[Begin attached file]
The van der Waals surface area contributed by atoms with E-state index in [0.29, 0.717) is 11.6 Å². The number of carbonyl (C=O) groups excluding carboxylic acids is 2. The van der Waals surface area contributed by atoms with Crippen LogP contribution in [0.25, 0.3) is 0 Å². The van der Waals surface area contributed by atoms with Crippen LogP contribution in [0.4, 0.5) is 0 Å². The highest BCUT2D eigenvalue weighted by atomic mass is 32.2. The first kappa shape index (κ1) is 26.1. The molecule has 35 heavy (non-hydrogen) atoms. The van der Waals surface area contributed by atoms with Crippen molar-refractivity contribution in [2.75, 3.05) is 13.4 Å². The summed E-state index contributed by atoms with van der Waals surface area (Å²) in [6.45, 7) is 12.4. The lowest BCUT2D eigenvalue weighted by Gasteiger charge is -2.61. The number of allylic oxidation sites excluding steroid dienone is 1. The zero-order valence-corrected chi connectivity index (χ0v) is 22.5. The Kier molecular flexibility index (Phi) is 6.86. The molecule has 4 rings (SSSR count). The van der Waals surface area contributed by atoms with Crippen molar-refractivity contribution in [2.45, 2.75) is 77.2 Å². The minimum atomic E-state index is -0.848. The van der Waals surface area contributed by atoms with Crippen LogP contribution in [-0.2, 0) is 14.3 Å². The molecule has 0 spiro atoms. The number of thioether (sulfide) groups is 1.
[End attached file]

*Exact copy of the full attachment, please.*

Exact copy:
The van der Waals surface area contributed by atoms with E-state index in [0.29, 0.717) is 11.6 Å². The number of carbonyl (C=O) groups excluding carboxylic acids is 2. The van der Waals surface area contributed by atoms with Crippen LogP contribution in [0.25, 0.3) is 0 Å². The van der Waals surface area contributed by atoms with Crippen LogP contribution in [0.4, 0.5) is 0 Å². The highest BCUT2D eigenvalue weighted by atomic mass is 32.2. The first kappa shape index (κ1) is 26.1. The molecule has 35 heavy (non-hydrogen) atoms. The van der Waals surface area contributed by atoms with Crippen molar-refractivity contribution in [2.75, 3.05) is 13.4 Å². The summed E-state index contributed by atoms with van der Waals surface area (Å²) in [6.45, 7) is 12.4. The lowest BCUT2D eigenvalue weighted by Gasteiger charge is -2.61. The number of allylic oxidation sites excluding steroid dienone is 1. The zero-order valence-corrected chi connectivity index (χ0v) is 22.5. The Kier molecular flexibility index (Phi) is 6.86. The molecule has 4 rings (SSSR count). The van der Waals surface area contributed by atoms with Crippen molar-refractivity contribution in [2.45, 2.75) is 77.2 Å². The minimum atomic E-state index is -0.848. The van der Waals surface area contributed by atoms with Crippen LogP contribution in [-0.2, 0) is 14.3 Å². The molecule has 0 spiro atoms. The number of thioether (sulfide) groups is 1.